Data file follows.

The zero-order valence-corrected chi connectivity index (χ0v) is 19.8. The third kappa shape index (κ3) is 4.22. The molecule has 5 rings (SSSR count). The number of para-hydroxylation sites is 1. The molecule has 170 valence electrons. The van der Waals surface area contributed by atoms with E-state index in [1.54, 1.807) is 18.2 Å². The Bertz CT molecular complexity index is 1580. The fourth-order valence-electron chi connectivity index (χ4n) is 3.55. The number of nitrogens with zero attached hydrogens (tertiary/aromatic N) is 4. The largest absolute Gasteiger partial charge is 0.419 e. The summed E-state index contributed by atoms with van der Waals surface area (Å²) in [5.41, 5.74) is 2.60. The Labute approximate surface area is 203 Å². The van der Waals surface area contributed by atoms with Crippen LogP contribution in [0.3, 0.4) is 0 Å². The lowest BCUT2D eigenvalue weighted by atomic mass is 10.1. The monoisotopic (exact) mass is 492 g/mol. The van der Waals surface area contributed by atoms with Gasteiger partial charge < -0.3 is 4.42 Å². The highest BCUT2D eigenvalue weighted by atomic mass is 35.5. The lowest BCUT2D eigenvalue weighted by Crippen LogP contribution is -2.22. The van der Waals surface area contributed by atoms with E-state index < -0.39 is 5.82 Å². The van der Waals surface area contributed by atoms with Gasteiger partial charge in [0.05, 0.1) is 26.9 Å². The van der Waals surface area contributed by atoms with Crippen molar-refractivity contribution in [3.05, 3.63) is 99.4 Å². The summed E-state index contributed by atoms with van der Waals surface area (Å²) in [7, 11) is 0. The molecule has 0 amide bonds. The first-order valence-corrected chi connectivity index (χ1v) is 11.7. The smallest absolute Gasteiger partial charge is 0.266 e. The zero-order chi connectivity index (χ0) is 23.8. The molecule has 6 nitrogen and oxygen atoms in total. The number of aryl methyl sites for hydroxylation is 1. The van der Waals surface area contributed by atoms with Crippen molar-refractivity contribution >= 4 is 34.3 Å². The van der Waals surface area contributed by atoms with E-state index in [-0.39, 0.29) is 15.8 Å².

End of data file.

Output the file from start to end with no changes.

The zero-order valence-corrected chi connectivity index (χ0v) is 19.8. The third kappa shape index (κ3) is 4.22. The molecule has 5 rings (SSSR count). The number of para-hydroxylation sites is 1. The molecule has 170 valence electrons. The van der Waals surface area contributed by atoms with E-state index in [1.54, 1.807) is 18.2 Å². The Bertz CT molecular complexity index is 1580. The fourth-order valence-electron chi connectivity index (χ4n) is 3.55. The number of nitrogens with zero attached hydrogens (tertiary/aromatic N) is 4. The largest absolute Gasteiger partial charge is 0.419 e. The summed E-state index contributed by atoms with van der Waals surface area (Å²) in [5.41, 5.74) is 2.60. The Labute approximate surface area is 203 Å². The van der Waals surface area contributed by atoms with Crippen LogP contribution in [0.3, 0.4) is 0 Å². The lowest BCUT2D eigenvalue weighted by atomic mass is 10.1. The monoisotopic (exact) mass is 492 g/mol. The van der Waals surface area contributed by atoms with Gasteiger partial charge < -0.3 is 4.42 Å². The highest BCUT2D eigenvalue weighted by atomic mass is 35.5. The lowest BCUT2D eigenvalue weighted by Crippen LogP contribution is -2.22. The van der Waals surface area contributed by atoms with E-state index < -0.39 is 5.82 Å². The van der Waals surface area contributed by atoms with Gasteiger partial charge in [0.05, 0.1) is 26.9 Å². The van der Waals surface area contributed by atoms with Crippen molar-refractivity contribution in [3.05, 3.63) is 99.4 Å². The summed E-state index contributed by atoms with van der Waals surface area (Å²) in [7, 11) is 0. The molecule has 0 amide bonds. The first-order valence-corrected chi connectivity index (χ1v) is 11.7. The smallest absolute Gasteiger partial charge is 0.266 e. The zero-order chi connectivity index (χ0) is 23.8. The molecule has 6 nitrogen and oxygen atoms in total. The number of aryl methyl sites for hydroxylation is 1. The van der Waals surface area contributed by atoms with Crippen molar-refractivity contribution >= 4 is 34.3 Å². The van der Waals surface area contributed by atoms with E-state index in [-0.39, 0.29) is 15.8 Å².